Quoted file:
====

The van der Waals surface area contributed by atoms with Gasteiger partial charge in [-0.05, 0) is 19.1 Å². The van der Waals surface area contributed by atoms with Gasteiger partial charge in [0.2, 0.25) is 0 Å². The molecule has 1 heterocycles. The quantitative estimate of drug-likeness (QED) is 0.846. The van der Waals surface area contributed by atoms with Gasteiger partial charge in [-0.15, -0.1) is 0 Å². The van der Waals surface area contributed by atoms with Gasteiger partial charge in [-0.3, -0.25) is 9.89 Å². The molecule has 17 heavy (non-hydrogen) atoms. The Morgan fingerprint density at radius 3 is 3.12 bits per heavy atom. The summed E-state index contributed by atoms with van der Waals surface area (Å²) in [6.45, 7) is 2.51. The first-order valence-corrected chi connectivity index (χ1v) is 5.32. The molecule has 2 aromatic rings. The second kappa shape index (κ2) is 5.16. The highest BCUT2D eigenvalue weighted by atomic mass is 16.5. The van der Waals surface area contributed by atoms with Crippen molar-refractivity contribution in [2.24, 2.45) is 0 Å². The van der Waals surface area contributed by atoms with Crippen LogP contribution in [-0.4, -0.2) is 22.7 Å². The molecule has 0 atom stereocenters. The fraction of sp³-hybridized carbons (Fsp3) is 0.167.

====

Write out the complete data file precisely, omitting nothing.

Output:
The van der Waals surface area contributed by atoms with Gasteiger partial charge in [-0.05, 0) is 19.1 Å². The van der Waals surface area contributed by atoms with Gasteiger partial charge in [0.2, 0.25) is 0 Å². The molecule has 1 heterocycles. The quantitative estimate of drug-likeness (QED) is 0.846. The van der Waals surface area contributed by atoms with Gasteiger partial charge in [-0.15, -0.1) is 0 Å². The van der Waals surface area contributed by atoms with Gasteiger partial charge in [-0.3, -0.25) is 9.89 Å². The molecule has 17 heavy (non-hydrogen) atoms. The Morgan fingerprint density at radius 3 is 3.12 bits per heavy atom. The summed E-state index contributed by atoms with van der Waals surface area (Å²) in [6.45, 7) is 2.51. The first-order valence-corrected chi connectivity index (χ1v) is 5.32. The molecule has 2 aromatic rings. The second kappa shape index (κ2) is 5.16. The highest BCUT2D eigenvalue weighted by atomic mass is 16.5. The van der Waals surface area contributed by atoms with Crippen molar-refractivity contribution in [2.24, 2.45) is 0 Å². The van der Waals surface area contributed by atoms with Crippen LogP contribution in [-0.4, -0.2) is 22.7 Å². The molecule has 0 atom stereocenters. The fraction of sp³-hybridized carbons (Fsp3) is 0.167.